Replacing Your Water Heater: What You Need to Know

It’s the middle of winter, rain is pouring through the over flowing gutters outside. You get home from a long, hard day at the office and all you want to do is soak in the tub with a good book and an even better glass of wine. You open the taps, but to your dismay only cold water runs out. As you wait and wait the conclusion you’ve been trying so hard to avoid sets in: The water heaters broken.

It’s one of those things you never think about until it actually happens, but when repairing the appliance isn’t an option, replacing your geyser can be a real pain. The worst part? Not everybody knows a whole heck of a lot about them and not everyone is able to make an informed purchase, that’s for sure. Water heaters are usually already working in the homes we inhabit and so seldom break down that when they do we’re left not knowing what to do.
Well we thought we would take the time to go through the available options and look at what is realistically your best option when replacing a geyser in your home.
Firstly, there are two general types of water heaters out there:

The Tankless water heater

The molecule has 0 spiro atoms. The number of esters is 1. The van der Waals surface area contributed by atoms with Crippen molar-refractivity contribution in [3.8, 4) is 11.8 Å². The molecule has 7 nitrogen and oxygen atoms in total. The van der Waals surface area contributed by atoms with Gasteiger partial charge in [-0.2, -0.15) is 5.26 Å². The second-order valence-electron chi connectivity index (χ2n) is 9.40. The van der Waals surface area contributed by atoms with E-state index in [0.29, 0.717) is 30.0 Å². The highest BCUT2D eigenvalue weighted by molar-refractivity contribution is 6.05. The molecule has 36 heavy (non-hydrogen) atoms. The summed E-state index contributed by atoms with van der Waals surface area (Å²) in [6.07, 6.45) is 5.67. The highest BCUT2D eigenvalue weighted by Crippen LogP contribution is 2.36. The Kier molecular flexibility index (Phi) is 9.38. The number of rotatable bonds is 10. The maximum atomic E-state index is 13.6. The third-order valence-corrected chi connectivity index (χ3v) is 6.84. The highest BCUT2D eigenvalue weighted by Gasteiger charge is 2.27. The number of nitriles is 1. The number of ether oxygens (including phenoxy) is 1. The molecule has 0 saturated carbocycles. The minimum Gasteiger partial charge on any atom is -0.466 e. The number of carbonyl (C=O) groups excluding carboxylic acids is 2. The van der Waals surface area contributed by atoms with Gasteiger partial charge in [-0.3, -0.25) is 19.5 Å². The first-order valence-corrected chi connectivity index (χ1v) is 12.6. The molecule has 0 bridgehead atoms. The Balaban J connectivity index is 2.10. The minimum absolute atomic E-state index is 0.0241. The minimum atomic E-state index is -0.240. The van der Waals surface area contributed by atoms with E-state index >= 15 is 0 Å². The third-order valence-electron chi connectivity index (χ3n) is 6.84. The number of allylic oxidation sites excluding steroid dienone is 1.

These units basically only start heating the water once you turn the tap and they’re usually gas powered.


They never run out of hot water.
Can last up to 10 years.
Very efficient.
Smaller than conventional geysers.
Only heats the water being used.


They’re expensive up front (up to three times more).
The hot water output is divided between all the home fixtures.
Needs a larger gas feed.
They produce greenhouse gases.
It can take a little longer to actually warm the water.

The Tank Type Water Heater

These geysers keep a tank of hot water on hand at all times, they are usually run with electricity.


They’re cheap to buy.
Smaller gas/power requirements.
More easily adaptable.
Able to include solar pre-heating applications which can save on cost in the long run.


Uses energy around the clock to keep the unit warm.
Larger storage tanks
Hot water supply is more limited.

So that’s a basic breakdown of the difference between the two, but you might still be wondering what the better option is. The truth is that they both have their up sides. The tank type water heater is still a very good option for the home. As insulation improves and they are now being assisted in many cases with solar power, they are becoming more cost effective. Also in living situations the amount of hot water these units are able to store can in most cases be sufficient. But in work environments where space is limited and demands are much higher, the tankless system can be a much more logical way to go.
Essentially you can’t really go wrong with either, but it does come down to what’s more practical for your situation and what your requirements are from the unit. Either way, safety is always paramount and it’s therefore really important to get a professional plumber to install the unit properly for you so you know it’s good to go.
We hope this article has helped demystify the water heater somewhat and has helped you make a more informed decision about what your home requires!

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